Bulka: Assisted-dying debate not just about religious values, but universal ones
Published in the Ottawa Citizen on May 4th, 2016. Click here to read the article on their site.
As we wade deeper into the turbulent waters of physician-assisted death, the issue of any religion imposing its values on Canada becomes more contentious.
Personally, I agonize over this. Yet how can one remain silent on this critical matter? There are universal values shared by most religions that would be irresponsible not to share.
These values, it can be argued, are not “right because God said them.” Instead, God said them because they are right. This nuance makes a world of difference. Take the obligation to be charitable. It is the right thing to give charity, and therefore easy to understand why God asks us to be generous.
Sanctity of life, adhering scrupulously to the Biblical societal command “You shall not murder” is another such norm. In classical Jewish law, no one has the “right” to actively take their life. Suicide is seen as the murder of one’s own self, a unique instance wherein perpetrator and victim are one and the same. Nevertheless, in Jewish law people retain the right to refuse treatment, a right obviously not encouraged but also not denied.
Parts of this general position do not coalesce with Canadian consensus, yet I share with you my concerns about this matter, imbued with traditional Jewish values, deeply rooted religious values, but approaching it as a Canadian, and addressing those of different faith persuasions, including those who are persuaded to the disbelief in God.
The proposed bill, C-14, will probably generate a mere trickle of actual cases, but simultaneously opens up the floodgates of social change. What is being contemplated runs diametrically contrary to the age-old and hallowed objective of physicians, to save and enhance life. Asking physicians to be involved in terminating life will surely attenuate the medical reflex to save. Not tomorrow, but slowly, into the next generation of doctors, the passionate dedication to life-saving is sure to erode.
The implications on the psyche of physicians are enormous. With termination as part of the new medical vocabulary, medical practitioners will have their determination compromised. Naturally, patients will wonder whether their doctors are fully dedicated to their survival.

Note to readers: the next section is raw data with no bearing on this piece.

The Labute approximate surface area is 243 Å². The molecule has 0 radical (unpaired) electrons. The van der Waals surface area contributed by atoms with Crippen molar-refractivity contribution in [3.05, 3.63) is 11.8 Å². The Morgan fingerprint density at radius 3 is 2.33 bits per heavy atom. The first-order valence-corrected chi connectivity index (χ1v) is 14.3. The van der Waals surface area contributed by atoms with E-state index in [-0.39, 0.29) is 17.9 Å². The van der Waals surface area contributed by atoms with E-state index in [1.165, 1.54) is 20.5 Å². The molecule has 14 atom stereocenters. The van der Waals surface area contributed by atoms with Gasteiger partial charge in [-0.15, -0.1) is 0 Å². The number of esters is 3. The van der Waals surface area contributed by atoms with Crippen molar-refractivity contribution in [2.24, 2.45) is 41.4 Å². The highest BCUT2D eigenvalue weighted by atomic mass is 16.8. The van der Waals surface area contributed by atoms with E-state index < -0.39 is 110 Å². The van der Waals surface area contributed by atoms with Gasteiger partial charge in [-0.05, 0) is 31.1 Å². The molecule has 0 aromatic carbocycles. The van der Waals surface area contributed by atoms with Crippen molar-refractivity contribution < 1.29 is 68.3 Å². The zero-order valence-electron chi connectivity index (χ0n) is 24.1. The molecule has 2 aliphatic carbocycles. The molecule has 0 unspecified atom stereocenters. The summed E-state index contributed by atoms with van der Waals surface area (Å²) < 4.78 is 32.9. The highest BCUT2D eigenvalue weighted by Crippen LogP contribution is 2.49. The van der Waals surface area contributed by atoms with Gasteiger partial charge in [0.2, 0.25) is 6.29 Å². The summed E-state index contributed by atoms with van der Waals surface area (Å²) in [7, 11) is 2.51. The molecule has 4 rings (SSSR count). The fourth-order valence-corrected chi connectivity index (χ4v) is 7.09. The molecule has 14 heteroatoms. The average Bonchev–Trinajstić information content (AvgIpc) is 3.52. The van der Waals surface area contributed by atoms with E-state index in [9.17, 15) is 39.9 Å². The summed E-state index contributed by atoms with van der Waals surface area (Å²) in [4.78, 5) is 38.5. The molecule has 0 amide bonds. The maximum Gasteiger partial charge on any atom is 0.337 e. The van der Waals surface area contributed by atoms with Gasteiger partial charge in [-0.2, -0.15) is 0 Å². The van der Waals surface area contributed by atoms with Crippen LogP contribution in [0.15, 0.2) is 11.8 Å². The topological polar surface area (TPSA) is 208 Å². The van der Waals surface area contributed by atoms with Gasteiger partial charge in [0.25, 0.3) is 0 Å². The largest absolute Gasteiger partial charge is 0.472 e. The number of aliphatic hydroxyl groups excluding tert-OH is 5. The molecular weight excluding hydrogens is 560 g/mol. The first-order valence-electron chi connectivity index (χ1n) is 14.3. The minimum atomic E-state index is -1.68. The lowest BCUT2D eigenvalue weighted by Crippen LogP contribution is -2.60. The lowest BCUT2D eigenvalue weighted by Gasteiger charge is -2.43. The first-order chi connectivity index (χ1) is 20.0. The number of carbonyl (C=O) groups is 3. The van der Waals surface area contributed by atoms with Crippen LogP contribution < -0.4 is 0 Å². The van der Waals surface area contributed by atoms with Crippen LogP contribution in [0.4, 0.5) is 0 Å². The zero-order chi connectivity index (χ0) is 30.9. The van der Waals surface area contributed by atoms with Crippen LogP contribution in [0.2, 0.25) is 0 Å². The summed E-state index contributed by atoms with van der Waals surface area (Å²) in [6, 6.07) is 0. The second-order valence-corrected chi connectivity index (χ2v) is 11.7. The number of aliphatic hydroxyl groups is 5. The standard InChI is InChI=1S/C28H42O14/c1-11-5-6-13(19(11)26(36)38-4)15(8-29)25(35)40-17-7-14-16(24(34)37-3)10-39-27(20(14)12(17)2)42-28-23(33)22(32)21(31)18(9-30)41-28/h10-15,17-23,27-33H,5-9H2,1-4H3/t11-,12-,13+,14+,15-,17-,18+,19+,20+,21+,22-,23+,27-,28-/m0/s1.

By acceding to the rights of some, we are almost unavoidably removing the right of the overwhelming majority of Canadians to worry-free health care, free from the anxiety about how committed their health care providers are to their desire to live. Does that mean people will be forced to suffer? Not at all. No one has the right to impose suffering on others. A proper, pan-Canadian palliative care system can properly and completely address all sorts of pain. Palliative care does not remove a right; instead it opens up another, more embracing and respectful way to alleviate suffering.
There are other concerns, including the impact this change can have on behaviour. Will this engender a shift in attitude, from fighting through pain to taking the available escape? Our country is filled with people who went through harrowing times, on the brink of giving up, who are today grateful they did not take that step, a step from which there is no second chance. Again, this will not happen overnight, but the seeds will have been planted for a more resigned approach to life’s challenges, leading to many missed fulfilments and true achievements.
Whatever one’s belief, this is not welcome. It is not good for health care, not good for doctors and patients, not good for our approach to life, not good for strengthening our resolve to overcome challenges rather than giving up.
Reverence for life and awe of its sanctity have defined us. The passion to save, the inexhaustible energy to treat, the infinite capacity to care to the last natural breath, these are universal values, Canadian values, which are religiously imbued but also stand on their own. These are values the right to which we deny to our peril.
Rabbi Dr. Reuven P. Bulka, C.M., is Rabbi Emeritus of Congregation Machzikei Hadas in Ottawa and Board Chair, Trillium Gift of Life Network.